As far as I can tell, there are only a handful of non-marine crustaceans on the island, although some species are quite common. Most species are present throughout the Caribbean.

When hiking in the hills, the sound of falling pebbles is usually made by the Caribbean hermit crab (Coenobita clypeatus) retracting into its shell, falling from wherever it was walking. These colorful crabs have gills rather than lungs, but are still able to respire using the humidity of the air and water kept inside their shell. They are also skilled climbers, able to climb trees and rocky cliffs.

Large burrows in the sand or dirt, often near the coast or salt ponds, are usually the homes of the great land crab (Cardisoma guanhumi), a common species that grows quite large over the course of up to 30 molting cycles.

At the edge of mangroves wetlands, fiddler crabs (Uca pugnax) are quite abundant. Easily identified by their one grossly oversized claw, they typically retreat into the water or into burrows in sand or mud near the shore when approached.

The ghost crab (Ocypode quadrata) gets its name from its translucent shell and can be seen scurrying around sandy beaches amongst the waves where it feeds.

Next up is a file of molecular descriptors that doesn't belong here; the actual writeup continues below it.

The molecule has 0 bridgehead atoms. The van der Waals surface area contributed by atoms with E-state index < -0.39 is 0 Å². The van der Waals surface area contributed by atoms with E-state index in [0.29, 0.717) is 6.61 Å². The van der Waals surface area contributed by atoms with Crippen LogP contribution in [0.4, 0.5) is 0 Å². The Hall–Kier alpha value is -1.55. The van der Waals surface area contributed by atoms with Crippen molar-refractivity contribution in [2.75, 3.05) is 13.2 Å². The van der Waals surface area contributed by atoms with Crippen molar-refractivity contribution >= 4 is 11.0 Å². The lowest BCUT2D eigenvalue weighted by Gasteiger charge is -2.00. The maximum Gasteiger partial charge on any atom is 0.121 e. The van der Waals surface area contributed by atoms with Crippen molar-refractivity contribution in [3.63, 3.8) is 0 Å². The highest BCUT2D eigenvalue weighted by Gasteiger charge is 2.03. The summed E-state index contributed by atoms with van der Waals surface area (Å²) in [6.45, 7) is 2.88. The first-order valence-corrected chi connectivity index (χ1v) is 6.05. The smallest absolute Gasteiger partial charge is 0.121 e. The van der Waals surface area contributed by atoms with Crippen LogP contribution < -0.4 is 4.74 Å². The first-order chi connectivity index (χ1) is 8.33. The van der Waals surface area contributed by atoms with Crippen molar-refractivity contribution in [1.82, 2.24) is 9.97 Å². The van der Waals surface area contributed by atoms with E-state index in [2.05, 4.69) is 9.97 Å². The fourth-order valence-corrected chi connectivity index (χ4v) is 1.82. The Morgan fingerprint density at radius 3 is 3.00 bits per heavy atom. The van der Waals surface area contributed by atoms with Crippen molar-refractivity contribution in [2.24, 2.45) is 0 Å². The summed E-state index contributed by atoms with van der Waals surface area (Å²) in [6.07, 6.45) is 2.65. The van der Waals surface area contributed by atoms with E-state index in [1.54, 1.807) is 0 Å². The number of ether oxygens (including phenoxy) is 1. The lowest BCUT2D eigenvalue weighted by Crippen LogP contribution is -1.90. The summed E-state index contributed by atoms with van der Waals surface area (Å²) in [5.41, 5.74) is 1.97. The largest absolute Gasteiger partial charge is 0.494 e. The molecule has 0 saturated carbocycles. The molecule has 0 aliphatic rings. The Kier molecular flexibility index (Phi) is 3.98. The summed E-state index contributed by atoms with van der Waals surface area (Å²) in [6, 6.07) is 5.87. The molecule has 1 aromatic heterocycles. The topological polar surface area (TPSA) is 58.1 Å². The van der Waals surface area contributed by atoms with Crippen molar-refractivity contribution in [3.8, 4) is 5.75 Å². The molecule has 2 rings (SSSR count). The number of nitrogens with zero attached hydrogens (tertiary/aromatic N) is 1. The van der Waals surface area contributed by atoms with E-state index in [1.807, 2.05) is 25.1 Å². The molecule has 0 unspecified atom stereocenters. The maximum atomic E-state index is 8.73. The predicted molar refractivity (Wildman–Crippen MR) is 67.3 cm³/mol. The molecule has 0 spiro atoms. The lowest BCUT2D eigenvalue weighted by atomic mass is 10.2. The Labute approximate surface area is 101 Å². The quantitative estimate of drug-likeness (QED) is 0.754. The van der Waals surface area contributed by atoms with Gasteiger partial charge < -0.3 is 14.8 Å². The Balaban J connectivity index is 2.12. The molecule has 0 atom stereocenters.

The mangrove crab (Aratus pisonii) and black land crab (Gecarcinus ruricola) are less frequently seen in the open, but often have burrows under rocks or logs where they rest during the day. The black land crab is known locally as the jumbie crab. Jumbies are spirits of the dead and typically considered evil, so this crab is not eaten.


The Caribbean hermit crab (Coenobita clypeatus) is very common, and can be found from the seaside to the mountains. Primarily nocturnal, they can be seen traveling during the day or hiding beneath stones, sometimes in large groups. This crab is wearing the shell of the East African land snail, a recent invasive species. Historically they utilized much sturdier shells from marine snails.


The Caribbean hermit crab is also known as the purple pincher, after the large purple claw it uses to block the entrance to its shell. Others call it the soldier crab.


The black land crab (Gecarcinus ruricola) is a small land crab which spends its larval stage in the ocean before returning to land where they may be found in burrows under stones.


The mangrove crab (Aratus pisonii) is found near mangroves and is semi-aquatic.


The great land crab (Cardisoma guanhumi) is often pale gray or tan and is most frequently seen peeking out of large burrows in the sand or dirt. Large adults may weigh up to 500 grams. This crab is locally known as the bush crab.


The fiddler crab (Uca pugnax) is common near the shore of salt ponds and mangrove wetlands. The single large claw may sometimes be as large as the rest of the body.


The ghost crab (Ocypode quadrata) has a translucent shell and is primarily seen on sandy beaches where it feeds on organic matter brought in by waves.